Some cities will map automotive dealerships and uses, big box stores, and so forth. The problem is that the more specific you become in a land use map, the less flexibility you are giving both the property owner and the local government to adapt to changing trends in commercial activity and shifts in markets.
If you have industry, the traditional categories are light industry and heavy industry, each with a list that might be comprehensive for what exists now in town, but which would be increasingly difficult to keep current.
Perhaps more workable will be light industry, storage and warehousing, research facilities, and so forth.
An institutional category should be divided as appropriate into educational (sometimes as intricate as early childhood, K-12, higher education, libraries, and vocational education), and then hospitals and medical facilities.
Most places have a government category, which can pertain either to only government owned and occupied buildings, or which might apply to anything your government owns and governs. The latter practice doesn't make a lot of sense sometimes, when you have city hall, a cemetery, a water treatment plant, a library, a golf course, a pocket park, and a power plant all sharing the same land use category. It's better to sort the government-owned property into appropriate land use classifications, such as office, open space, education, and industrial.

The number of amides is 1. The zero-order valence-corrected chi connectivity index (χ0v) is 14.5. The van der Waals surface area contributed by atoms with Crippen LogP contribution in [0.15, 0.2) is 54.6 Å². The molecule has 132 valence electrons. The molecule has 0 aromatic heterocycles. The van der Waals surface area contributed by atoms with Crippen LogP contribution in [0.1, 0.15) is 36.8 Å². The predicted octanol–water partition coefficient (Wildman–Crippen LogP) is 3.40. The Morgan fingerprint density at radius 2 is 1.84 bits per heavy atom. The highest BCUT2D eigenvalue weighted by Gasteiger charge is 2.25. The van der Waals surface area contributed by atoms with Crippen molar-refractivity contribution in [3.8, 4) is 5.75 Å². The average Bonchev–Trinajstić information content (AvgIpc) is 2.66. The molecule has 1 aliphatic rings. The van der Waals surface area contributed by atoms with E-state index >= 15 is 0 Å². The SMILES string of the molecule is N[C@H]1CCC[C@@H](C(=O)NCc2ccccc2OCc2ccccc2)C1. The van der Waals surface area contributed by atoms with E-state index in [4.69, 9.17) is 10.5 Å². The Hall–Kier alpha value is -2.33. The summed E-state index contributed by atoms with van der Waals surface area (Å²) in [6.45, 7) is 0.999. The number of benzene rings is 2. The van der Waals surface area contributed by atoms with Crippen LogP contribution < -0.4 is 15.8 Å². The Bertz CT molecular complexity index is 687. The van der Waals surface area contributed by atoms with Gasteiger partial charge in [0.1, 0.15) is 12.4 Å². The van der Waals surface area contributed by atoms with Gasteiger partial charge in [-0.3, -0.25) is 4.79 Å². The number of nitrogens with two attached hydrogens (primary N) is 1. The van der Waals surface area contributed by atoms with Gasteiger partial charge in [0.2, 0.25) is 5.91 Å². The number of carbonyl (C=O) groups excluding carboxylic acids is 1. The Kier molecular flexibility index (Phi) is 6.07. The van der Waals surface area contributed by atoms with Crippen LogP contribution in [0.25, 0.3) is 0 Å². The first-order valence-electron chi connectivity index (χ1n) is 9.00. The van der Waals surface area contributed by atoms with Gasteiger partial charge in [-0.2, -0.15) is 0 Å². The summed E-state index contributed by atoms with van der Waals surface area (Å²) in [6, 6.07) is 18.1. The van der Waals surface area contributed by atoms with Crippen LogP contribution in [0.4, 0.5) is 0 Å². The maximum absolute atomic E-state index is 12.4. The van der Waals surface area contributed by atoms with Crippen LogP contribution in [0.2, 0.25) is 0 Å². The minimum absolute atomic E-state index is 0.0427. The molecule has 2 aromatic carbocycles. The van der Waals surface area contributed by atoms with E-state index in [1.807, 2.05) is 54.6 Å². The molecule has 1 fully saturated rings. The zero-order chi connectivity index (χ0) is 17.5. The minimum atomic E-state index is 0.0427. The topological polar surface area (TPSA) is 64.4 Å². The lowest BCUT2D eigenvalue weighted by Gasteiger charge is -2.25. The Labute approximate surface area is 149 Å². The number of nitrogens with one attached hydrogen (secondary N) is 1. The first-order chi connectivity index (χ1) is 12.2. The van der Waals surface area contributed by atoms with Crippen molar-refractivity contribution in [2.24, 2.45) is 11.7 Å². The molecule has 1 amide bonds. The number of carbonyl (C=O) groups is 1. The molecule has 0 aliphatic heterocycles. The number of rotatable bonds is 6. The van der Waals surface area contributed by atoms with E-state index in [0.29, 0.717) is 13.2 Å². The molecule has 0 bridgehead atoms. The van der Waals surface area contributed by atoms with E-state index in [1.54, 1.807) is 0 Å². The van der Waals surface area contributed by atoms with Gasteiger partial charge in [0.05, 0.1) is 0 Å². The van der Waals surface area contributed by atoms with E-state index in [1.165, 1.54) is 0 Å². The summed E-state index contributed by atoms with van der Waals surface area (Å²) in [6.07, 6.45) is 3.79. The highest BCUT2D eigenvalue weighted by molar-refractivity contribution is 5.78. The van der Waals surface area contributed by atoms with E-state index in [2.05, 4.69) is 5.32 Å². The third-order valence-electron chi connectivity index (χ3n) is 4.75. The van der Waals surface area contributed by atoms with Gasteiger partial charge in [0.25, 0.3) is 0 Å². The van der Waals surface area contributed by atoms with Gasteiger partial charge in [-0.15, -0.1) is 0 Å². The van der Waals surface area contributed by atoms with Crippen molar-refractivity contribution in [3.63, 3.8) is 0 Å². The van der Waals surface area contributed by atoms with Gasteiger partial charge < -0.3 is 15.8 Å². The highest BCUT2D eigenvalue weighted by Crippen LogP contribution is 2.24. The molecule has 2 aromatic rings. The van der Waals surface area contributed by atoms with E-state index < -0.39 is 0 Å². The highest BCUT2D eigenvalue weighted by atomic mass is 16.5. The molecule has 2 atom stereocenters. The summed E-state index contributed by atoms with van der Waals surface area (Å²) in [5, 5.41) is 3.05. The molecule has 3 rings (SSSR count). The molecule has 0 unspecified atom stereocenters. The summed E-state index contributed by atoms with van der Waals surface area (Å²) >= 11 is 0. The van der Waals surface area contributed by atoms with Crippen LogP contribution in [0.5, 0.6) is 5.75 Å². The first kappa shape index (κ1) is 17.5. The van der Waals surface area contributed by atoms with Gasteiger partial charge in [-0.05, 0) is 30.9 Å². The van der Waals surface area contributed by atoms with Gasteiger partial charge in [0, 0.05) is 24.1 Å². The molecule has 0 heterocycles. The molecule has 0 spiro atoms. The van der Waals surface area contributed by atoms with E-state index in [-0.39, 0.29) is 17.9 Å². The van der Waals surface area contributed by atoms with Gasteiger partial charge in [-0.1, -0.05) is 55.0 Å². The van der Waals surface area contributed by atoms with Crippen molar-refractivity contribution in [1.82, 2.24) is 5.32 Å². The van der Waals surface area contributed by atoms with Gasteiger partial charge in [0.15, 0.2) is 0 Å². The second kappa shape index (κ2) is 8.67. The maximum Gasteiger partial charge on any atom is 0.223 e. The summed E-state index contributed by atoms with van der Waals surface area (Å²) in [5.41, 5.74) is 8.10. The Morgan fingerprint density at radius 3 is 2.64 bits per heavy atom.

Then you will need to consider open space (usually demarcated separately from vacant land). Open space typically is conservation land. Sometimes parks are included in the open space and sometimes in government or a recreation category. Recreation can be public or private.
Cultural facilities, such as concert halls or live theatre, may be given a category, or they may be combined with educational facilities, or broadly collapsed into institutional land use along with education, government, health, culture, and major non-profits.